Stand-up comedian Heather Turman attacks the stage with an unapologetic sense of self. Her impeccable timing and brutal honesty have landed her on the FOX series Laughs, and as a top-finalist in the 2015 Westside Showdown in Los Angeles. No stranger to touring the country, Heather’s infectious stage presence has entertained audiences in 20 states and over 70 different cities. Earlier this year, she was featured at the prominent RIOT LA festival, and showcased for Just For Laughs 2017. Turman wrote and starred in the comedy feature film Stuck, alongside Joel McHale, Heather Matarazzo and Kate Flannery, due out later this year. For more, visit her official website.
When people find out I do stand-up comedy, they tend to respond in one of two ways: “That seems so scary to me – I could never do it,” or “What on earth made you decide to do that? Are you insane?!”
I think the thing that scares most people about stand-up is that they consider it to be a little too soul-baring, that there isn’t anywhere to hide. Sharing your thoughts on stage in front of strangers, in a rhythm that either elicits laughter or majorly fails to, is the entertainment-equivalent of laying all your cards on the table even when you have a losing hand. You put yourself on the frontlines of rejection. Every. Single. Night.
I can see how some might find that scary. But that’s the thing — while most people can’t wrap their minds around how I could do it, I can’t understand how I could not. A comic is simply compelled to it.
Because I live in Los Angeles and perform stand-up there often, jokes about the entertainment industry are about as common as bro-comics miming sex acts with a stool. Especially when it comes to actors. They’re easy targets for jokes, and it’s pretty obvious why. Take their incessant vanity, for instance. Or how overly dramatic they are about everything. How they’re always “getting into character,” or bragging about things like “crying on cue.” I mean, the list could go on and on!
Comedians give actors a bad rep. In truth, I think it has less to do with what actors actually do, and more to do with the high esteem with which a comic holds the craft of stand-up. In our eyes, it’s the most respectable, most honest, most vulnerable of all the performing arts.
When my writing partner and I decided to produce our feature-film comedy, Stuck, I resolved to play one of the roles myself. I rationalized that being in the movie would help my ultimate goal of one day getting a series based on my act. And even though I wasn’t, like, an “actor-actor,” I had done some acting in my day. Albeit in the form of playing a character loosely based on myself – but still, I’d done it.
“If I can do stand-up, I can deliver some zingers and hit some marks,” I thought. “Piece of cake!”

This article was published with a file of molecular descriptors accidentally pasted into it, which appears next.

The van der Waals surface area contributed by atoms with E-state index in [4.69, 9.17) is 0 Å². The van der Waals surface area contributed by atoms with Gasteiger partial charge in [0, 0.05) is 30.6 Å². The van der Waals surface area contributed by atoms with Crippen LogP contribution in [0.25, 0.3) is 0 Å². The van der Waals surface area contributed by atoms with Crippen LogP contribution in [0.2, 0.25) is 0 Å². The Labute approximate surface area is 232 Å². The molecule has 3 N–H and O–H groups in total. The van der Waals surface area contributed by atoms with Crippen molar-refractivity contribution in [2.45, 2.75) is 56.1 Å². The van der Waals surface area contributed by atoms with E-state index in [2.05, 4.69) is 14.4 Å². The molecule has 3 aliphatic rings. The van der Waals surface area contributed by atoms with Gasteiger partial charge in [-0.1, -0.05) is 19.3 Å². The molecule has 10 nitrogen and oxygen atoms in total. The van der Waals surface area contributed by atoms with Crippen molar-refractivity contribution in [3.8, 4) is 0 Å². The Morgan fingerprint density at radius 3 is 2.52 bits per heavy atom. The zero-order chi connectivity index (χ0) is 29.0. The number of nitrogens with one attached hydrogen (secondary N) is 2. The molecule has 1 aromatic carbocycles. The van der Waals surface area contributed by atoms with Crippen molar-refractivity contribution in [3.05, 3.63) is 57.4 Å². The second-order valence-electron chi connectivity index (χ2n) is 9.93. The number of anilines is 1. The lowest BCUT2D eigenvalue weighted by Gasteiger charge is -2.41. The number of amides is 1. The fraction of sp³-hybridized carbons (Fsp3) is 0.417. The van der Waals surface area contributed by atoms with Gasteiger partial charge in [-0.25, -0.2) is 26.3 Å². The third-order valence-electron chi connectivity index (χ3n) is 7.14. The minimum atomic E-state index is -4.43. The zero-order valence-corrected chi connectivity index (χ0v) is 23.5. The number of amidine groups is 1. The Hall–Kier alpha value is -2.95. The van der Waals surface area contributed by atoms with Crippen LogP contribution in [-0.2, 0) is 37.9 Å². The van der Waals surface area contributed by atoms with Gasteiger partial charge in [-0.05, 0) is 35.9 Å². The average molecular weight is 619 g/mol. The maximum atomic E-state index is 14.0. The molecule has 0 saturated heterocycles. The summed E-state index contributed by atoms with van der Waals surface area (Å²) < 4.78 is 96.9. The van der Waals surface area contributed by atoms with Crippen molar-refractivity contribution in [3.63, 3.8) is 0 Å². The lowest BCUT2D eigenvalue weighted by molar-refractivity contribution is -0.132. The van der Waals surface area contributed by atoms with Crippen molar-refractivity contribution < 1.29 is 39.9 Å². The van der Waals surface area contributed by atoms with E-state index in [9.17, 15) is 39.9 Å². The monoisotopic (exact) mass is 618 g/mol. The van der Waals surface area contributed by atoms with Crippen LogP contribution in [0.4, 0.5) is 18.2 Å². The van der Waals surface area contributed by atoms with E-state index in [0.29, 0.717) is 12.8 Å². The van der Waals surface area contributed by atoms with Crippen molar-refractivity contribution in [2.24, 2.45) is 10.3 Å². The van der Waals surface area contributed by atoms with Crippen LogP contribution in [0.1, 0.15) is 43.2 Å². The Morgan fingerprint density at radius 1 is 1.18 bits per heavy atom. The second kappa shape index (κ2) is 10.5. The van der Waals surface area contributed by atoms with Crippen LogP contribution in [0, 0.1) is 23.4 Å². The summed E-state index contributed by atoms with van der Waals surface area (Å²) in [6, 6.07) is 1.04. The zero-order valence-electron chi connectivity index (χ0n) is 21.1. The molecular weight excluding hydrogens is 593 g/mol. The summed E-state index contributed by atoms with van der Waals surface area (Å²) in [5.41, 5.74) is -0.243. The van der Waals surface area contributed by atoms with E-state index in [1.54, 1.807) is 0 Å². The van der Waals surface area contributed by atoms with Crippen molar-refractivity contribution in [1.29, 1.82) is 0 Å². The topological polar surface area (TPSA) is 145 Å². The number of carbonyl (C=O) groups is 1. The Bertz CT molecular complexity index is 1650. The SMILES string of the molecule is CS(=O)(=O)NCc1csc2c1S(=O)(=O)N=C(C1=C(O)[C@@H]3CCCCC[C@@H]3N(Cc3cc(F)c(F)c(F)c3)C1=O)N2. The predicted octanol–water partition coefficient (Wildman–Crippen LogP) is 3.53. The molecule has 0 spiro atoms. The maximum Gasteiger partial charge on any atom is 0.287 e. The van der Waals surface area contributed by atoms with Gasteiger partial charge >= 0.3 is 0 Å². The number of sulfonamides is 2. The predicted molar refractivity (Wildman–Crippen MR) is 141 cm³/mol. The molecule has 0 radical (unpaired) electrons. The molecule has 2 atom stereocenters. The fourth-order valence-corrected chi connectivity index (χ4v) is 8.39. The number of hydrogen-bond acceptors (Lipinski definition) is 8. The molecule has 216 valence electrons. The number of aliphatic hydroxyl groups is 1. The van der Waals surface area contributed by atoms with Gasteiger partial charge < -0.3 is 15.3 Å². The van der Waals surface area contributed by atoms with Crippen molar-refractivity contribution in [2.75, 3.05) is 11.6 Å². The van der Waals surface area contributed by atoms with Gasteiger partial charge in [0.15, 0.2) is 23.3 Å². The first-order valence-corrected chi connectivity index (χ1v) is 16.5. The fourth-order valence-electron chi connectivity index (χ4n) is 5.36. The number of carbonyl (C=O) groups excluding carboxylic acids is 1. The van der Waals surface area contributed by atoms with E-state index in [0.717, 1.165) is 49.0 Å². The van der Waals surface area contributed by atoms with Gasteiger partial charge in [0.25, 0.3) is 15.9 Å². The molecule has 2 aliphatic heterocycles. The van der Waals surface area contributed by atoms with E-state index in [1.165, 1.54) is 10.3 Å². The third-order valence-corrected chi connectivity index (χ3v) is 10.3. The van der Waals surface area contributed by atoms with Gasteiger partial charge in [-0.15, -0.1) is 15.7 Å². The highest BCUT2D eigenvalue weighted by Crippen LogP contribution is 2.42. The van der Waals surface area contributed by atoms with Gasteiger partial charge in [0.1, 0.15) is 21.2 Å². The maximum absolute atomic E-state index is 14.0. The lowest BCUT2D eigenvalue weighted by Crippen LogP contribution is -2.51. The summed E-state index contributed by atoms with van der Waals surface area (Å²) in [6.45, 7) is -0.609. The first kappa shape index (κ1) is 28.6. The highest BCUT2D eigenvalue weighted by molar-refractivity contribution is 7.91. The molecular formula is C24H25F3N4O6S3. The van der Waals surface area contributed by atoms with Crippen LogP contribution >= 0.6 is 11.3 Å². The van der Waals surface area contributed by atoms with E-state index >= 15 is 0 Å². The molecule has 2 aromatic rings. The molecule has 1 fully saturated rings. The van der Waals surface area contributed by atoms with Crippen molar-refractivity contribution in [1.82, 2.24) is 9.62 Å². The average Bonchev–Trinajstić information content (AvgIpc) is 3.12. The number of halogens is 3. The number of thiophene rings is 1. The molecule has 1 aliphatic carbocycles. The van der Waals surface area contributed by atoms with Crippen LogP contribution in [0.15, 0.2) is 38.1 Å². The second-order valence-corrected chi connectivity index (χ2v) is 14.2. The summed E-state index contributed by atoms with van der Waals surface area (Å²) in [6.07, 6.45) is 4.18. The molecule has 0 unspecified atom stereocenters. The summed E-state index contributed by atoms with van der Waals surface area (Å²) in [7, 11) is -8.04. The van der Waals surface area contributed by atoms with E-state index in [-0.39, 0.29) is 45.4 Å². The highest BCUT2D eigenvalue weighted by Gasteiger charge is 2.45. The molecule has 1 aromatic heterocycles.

Stuck ended up scoring an amazing cast, with Spirit Award-winner Heather Matarazzo (Welcome to the Dollhouse) in the lead, and a supporting cast including Joel McHale (Community), Amir Talai (The Circle) and Kirsten Vangsness (Criminal Minds). Even the director, Jillian Armenante, was a seasoned actor, having been in everything from Girl, Interrupted to ABC’s Fresh Off the Boat.
Seeing my name on the cast list with those heavyweights didn’t concern me one bit. I mean, I was a performer, after all, and I definitely wasn’t camera shy. Plus, being one of the writers surely gave me an edge. It was an honor and privilege to be in the company of so much talent.
It wasn’t until I got to set on the first day of production that I learned I was in for a rude awakening.
There I was, camera rolling, doing a scene opposite Heather Matarazzo. I delivered my lines, and then something strange that I hadn’t expected occurred. Instead of hearing the director yell, “Cut!” and then the rest of the crew joining in laughter and applause, the scene kept going. Even worse, was that Heather made eye contact with me, listened to me, and then appropriately reacted to my performance. With actual emotions. In turn, that caused me to feel things, which I almost never do – and then we kept right on feeling back and forth until the director said we could stop!
The whole thing was a totally foreign concept, and it made me insanely uncomfortable.
Prior to production, I had assumed my job as an actor in a comedy was to know my lines and then say them in a funny, natural way. But this was an entirely new ballgame and it challenged me in ways I didn’t know were possible.
Because of my background in stand-up, I was used to saying a lot of highly personal things rooted in painful truths, so I had assumed I knew something about vulnerability. But the truth is, pain is deflected into humor before it ever hits, so you never really have to feel it. There’s a safety in it that I had never considered before. With acting, though, you are called to do the exact opposite. The art itself literally requires you to feel, so you can then react honestly to the situation.
In my eyes, acting was much scarier than stand-up. And there was a big difference between being camera shy, and being camera vulnerable.
Suffice it to say, staying present in those scenes went against every natural instinct in my body. Luckily, all those talented actors gave me a lot to work with, and coupled with Jillian’s direction, I was able to stand my ground and deliver more than just punchlines – I actually found real, heartfelt moments.
By the end of production, I had found that I truly enjoyed the experience of acting, and am even hopeful I’ll get the chance to do more of it in the future.
Until then, I’ll be back on stage, where I can safely deflect emotion, say my lines in a funny way, and be rewarded with laughter.
Only from now on, there won’t be any more jokes about actors.